Refurbishment and conversion of two Grade II listed stone buildings into luxury apartments situated upon Bristol harbour.

Architectural Stone were contracted by Speller Metcalfe to assist with the renovation of Bristol’s harbourside.

The site is home to the historic Purifier House and the Engine House, which are the last gas works buildings renovated on the harbourside. The buildings were developed into 58 modern homes, formed of one, two and three bedroom apartments.

Having sat derelict for over 40 years, this restoration project marks the final pieces of the regeneration of the city’s floating harbour.


Our team were brought in to carry out enabling works on the site for construction to safely take place. The first part of this task was to enable easy access to the buildings, which required our workers to create a hole in the exterior stone wall of the site.

Due to the Grade II listing of the buildings and the grounds, the face work stone from the wall needed to be carefully recorded and stored, ready to be rebuilt at a later date.

We then secured the building with large steel supports, which wrapped around the exterior to ensure the safety of the workers. The project then involved taking down coping stones, taking down one of the gable ends and removing loose stonework from the top of the building prior to the construction team working on the site. We made a record of all of the removed stonework, put into storage and then reinstated into the restoration of the building.

Location:  Bristol

Developer:  Acorn Property Group

Main Contractor:  Speller Metcalf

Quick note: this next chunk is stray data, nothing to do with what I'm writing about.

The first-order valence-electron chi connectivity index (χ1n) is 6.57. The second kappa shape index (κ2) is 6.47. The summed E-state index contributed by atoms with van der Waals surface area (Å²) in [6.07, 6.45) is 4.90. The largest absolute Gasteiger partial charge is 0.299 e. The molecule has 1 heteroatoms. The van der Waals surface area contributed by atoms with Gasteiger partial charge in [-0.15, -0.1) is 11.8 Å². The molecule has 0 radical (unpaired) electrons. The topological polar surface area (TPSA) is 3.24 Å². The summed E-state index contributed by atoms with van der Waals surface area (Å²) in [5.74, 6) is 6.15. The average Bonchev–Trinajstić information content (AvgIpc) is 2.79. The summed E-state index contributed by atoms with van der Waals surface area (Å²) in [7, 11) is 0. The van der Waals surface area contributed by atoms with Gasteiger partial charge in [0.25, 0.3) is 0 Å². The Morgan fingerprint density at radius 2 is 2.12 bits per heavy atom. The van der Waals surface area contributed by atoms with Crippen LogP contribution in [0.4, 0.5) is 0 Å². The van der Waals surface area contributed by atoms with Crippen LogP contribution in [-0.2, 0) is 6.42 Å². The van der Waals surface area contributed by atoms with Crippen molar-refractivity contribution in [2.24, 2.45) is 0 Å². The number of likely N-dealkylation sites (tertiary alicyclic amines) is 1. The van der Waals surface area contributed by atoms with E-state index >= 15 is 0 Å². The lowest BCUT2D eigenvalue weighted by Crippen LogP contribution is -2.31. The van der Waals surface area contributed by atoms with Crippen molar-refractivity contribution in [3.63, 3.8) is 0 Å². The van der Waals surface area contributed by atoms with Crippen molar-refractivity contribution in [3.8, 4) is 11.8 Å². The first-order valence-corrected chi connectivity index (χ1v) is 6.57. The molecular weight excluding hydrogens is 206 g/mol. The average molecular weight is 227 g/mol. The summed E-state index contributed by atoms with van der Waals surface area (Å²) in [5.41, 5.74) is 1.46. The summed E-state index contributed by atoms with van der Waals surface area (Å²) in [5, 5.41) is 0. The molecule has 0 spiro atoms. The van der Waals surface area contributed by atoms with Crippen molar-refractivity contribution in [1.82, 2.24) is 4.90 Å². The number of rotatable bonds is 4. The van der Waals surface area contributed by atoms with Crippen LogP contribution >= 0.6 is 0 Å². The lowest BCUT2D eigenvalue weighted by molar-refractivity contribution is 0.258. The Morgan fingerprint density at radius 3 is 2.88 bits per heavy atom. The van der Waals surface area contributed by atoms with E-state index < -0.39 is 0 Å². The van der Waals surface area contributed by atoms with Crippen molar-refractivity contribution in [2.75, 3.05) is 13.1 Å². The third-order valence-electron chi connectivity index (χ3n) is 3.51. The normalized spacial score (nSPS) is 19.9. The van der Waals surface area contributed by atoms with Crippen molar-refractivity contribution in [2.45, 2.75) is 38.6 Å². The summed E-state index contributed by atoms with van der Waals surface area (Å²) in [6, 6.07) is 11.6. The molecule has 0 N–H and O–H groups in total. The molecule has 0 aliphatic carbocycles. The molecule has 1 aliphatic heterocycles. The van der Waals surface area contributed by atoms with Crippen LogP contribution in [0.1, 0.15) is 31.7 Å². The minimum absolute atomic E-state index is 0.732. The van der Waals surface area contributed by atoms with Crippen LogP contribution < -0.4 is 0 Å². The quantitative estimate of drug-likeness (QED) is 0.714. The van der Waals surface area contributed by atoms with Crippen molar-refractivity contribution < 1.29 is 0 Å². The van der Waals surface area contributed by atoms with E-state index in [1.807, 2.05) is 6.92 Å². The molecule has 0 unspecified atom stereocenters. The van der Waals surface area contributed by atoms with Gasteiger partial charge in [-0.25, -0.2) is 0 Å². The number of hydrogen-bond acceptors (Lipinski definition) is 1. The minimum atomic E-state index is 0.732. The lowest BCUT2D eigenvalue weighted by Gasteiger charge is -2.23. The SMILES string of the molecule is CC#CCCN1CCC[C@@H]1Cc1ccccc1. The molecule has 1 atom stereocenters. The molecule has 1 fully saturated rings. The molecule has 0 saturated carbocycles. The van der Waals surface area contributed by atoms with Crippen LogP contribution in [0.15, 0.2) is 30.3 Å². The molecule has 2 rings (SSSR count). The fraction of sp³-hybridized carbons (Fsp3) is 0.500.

Material:  Pennant Stone

Project Value:  £16m

Date:  July 2017








A history

Brandon Yard has been built upon the Canon’s Marsh gasworks site, once flourishing with industrial endeavour it has languished alongside Bristol’s disused waterways derelict for over 50 years. The site now serves as a pinnacle of luxury accommodation in the city.

It was in the mid 19th century that Bristol saw the arrival of its floating harbour, then packed with factory buildings fed by the freight of the endless string of ships jostling for space in the harbour.


Originally a timber yard, the growing popularity of gas lighting in Britain saw the development of buildings built solely for gas production. This saw the emergence of the two buildings standing at Brandon Yard today; Purifier House that took care of purifying the gas before Engine House equipped with its boilers and steam engine pumped it into the city’s pipe network.


Both buildings’ construction is from Pennant stone with a detached brick chimney, a detail that now serves as the central feature of the new development. The boundary wall, as it suggests served as a safeguard from coal thieves. Both the buildings and the boundary wall are grade II listed.


A grand assignment for Architectural Stone, we are proud to see this historical site breath a new life into the city again.